Diagnostic tests, medication pose biggest risks to patients in ambulatory care

Oct. 25, 2019

New research from the ECRI Institute, a non-profit patient safety organization, reveals that diagnostic testing and medication events are the most frequent safety risks patients face in ambulatory care. ECRI Institute’s Deep Dive: Safe Ambulatory Care, Strategies for Patient Safety & Risk Reduction identifies solutions for five key types of safety challenges occurring in ambulatory care, the largest and most widely used segment of the healthcare system.

The ECRI Institute analyzed 4,355 adverse events reported by physician practices, ambulatory care centers and community health centers between December 2017 and November 2018. Nearly half of the events involved diagnostic testing errors; a quarter involved medication safety; the rest involved falls; security and safety; and privacy-related risks.

The adverse events analyzed in the ECRI Institute’s report included:

·        Diagnostic testing errors: Errors that occur during diagnostic testing can have potentially devastating consequences for patients. The majority of these errors involved laboratory tests. Solutions include providing decision support tools to providers and monitoring processes for test tracking and follow-up.

·         Medication safety events: Two-thirds of the analyzed medication safety events were classified as wrong drug, wrong patient or wrong time. Medication errors are a leading cause of malpractice claims in ambulatory care. They can occur during any stage of the medication process and are often the result of a series of failures within a system. Solutions include implementing standardized medication management procedures, and creating a policy directing how to report and manage safety events.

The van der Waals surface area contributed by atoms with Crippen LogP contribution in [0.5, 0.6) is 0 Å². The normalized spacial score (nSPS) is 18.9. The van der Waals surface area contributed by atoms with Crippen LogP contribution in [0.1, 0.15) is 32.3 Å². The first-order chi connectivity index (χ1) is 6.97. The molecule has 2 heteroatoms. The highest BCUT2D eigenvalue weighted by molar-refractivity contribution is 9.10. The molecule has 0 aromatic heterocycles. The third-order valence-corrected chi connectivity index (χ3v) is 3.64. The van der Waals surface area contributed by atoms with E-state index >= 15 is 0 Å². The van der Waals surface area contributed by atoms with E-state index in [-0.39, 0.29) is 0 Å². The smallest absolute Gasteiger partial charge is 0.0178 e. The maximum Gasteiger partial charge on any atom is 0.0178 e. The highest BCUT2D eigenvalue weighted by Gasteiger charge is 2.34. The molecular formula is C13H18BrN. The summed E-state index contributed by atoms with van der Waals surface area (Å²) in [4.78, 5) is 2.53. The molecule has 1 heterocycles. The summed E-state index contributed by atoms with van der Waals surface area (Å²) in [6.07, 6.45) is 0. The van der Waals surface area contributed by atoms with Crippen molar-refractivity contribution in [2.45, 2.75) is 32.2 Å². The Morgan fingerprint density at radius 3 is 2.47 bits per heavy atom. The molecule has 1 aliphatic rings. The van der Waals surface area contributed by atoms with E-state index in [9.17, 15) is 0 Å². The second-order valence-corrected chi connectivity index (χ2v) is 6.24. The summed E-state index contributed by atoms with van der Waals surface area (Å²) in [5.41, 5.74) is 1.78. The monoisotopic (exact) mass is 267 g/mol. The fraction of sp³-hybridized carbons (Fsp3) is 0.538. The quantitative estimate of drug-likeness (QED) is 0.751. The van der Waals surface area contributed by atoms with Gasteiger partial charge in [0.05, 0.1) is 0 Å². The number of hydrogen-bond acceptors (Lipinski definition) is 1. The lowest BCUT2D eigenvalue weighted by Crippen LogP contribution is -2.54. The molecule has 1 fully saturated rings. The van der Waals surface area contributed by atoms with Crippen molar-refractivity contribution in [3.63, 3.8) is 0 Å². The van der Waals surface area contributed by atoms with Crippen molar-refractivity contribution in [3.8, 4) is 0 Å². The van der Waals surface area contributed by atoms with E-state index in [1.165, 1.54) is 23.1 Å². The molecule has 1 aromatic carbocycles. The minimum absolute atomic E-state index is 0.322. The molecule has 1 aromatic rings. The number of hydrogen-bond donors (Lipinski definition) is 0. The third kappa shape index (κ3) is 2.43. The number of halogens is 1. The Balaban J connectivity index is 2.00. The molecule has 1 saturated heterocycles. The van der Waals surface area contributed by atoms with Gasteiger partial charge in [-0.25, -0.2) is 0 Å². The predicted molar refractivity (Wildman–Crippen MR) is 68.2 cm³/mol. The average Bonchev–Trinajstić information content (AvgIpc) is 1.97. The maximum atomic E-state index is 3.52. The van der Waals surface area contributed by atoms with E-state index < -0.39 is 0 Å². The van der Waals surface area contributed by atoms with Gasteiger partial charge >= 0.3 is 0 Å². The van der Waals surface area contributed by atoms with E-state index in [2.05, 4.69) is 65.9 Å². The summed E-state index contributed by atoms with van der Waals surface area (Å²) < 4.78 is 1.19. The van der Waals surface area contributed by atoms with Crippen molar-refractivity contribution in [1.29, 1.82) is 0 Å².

·         Falls: Approximately 800,000 people are hospitalized each year with a fall-related injury. Half of the events the ECRI analyzed occurred in the exam room or waiting room. Solutions include screening for falls and proactively identifying patients at high risk.

·         HIPAA violations: Misunderstanding concerning Health Insurance Portability and Accountability Act (HIPAA) privacy and security rules prompted more than 350 HIPAA-related events to be reported to the ECRI Institute. The majority of these pertained to an inadvertent disclosure of patients’ protected health information.

·         Security and safety incidents: The vast majority of events involved verbal threats or disruptive behavior by patients or visitors. Solutions include educating staff on what to do in a violent incident and conducting monthly security and safety surveillance rounds.

Visit ecri.org for the release